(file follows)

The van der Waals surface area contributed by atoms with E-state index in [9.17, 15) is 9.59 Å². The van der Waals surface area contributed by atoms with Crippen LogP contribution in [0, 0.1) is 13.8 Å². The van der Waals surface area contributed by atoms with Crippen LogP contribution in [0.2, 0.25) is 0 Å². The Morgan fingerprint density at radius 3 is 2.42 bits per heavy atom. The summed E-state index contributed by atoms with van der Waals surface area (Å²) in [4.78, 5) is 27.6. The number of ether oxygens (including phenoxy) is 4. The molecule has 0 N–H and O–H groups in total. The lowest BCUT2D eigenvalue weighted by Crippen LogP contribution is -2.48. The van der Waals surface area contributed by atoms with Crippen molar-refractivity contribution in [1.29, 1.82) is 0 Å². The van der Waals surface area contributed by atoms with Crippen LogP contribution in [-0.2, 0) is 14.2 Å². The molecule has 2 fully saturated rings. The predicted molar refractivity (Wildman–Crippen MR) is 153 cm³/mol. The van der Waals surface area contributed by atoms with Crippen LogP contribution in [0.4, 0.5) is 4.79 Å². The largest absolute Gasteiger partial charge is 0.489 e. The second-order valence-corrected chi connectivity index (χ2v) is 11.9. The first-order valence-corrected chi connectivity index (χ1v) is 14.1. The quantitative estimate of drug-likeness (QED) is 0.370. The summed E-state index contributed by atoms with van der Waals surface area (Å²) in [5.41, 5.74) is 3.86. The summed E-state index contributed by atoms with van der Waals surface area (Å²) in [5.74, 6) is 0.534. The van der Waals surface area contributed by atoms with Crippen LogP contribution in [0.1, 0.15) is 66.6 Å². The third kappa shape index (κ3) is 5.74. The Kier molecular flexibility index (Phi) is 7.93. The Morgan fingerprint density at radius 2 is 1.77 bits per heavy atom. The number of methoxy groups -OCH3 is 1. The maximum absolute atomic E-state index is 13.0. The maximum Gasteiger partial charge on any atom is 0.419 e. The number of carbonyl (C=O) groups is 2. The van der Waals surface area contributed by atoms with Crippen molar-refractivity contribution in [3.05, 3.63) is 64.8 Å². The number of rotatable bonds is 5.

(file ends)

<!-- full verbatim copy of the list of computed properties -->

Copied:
The van der Waals surface area contributed by atoms with E-state index in [9.17, 15) is 9.59 Å². The van der Waals surface area contributed by atoms with Crippen LogP contribution in [0, 0.1) is 13.8 Å². The van der Waals surface area contributed by atoms with Crippen LogP contribution in [0.2, 0.25) is 0 Å². The Morgan fingerprint density at radius 3 is 2.42 bits per heavy atom. The summed E-state index contributed by atoms with van der Waals surface area (Å²) in [4.78, 5) is 27.6. The number of ether oxygens (including phenoxy) is 4. The molecule has 0 N–H and O–H groups in total. The lowest BCUT2D eigenvalue weighted by Crippen LogP contribution is -2.48. The van der Waals surface area contributed by atoms with Crippen molar-refractivity contribution in [1.29, 1.82) is 0 Å². The van der Waals surface area contributed by atoms with Crippen LogP contribution in [-0.2, 0) is 14.2 Å². The molecule has 2 fully saturated rings. The predicted molar refractivity (Wildman–Crippen MR) is 153 cm³/mol. The van der Waals surface area contributed by atoms with Crippen LogP contribution in [0.4, 0.5) is 4.79 Å². The largest absolute Gasteiger partial charge is 0.489 e. The second-order valence-corrected chi connectivity index (χ2v) is 11.9. The first-order valence-corrected chi connectivity index (χ1v) is 14.1. The quantitative estimate of drug-likeness (QED) is 0.370. The summed E-state index contributed by atoms with van der Waals surface area (Å²) in [5.41, 5.74) is 3.86. The summed E-state index contributed by atoms with van der Waals surface area (Å²) in [5.74, 6) is 0.534. The van der Waals surface area contributed by atoms with Crippen LogP contribution in [0.1, 0.15) is 66.6 Å². The third kappa shape index (κ3) is 5.74. The Kier molecular flexibility index (Phi) is 7.93. The Morgan fingerprint density at radius 2 is 1.77 bits per heavy atom. The number of methoxy groups -OCH3 is 1. The maximum absolute atomic E-state index is 13.0. The maximum Gasteiger partial charge on any atom is 0.419 e. The number of carbonyl (C=O) groups is 2. The van der Waals surface area contributed by atoms with Crippen molar-refractivity contribution in [3.05, 3.63) is 64.8 Å². The number of rotatable bonds is 5.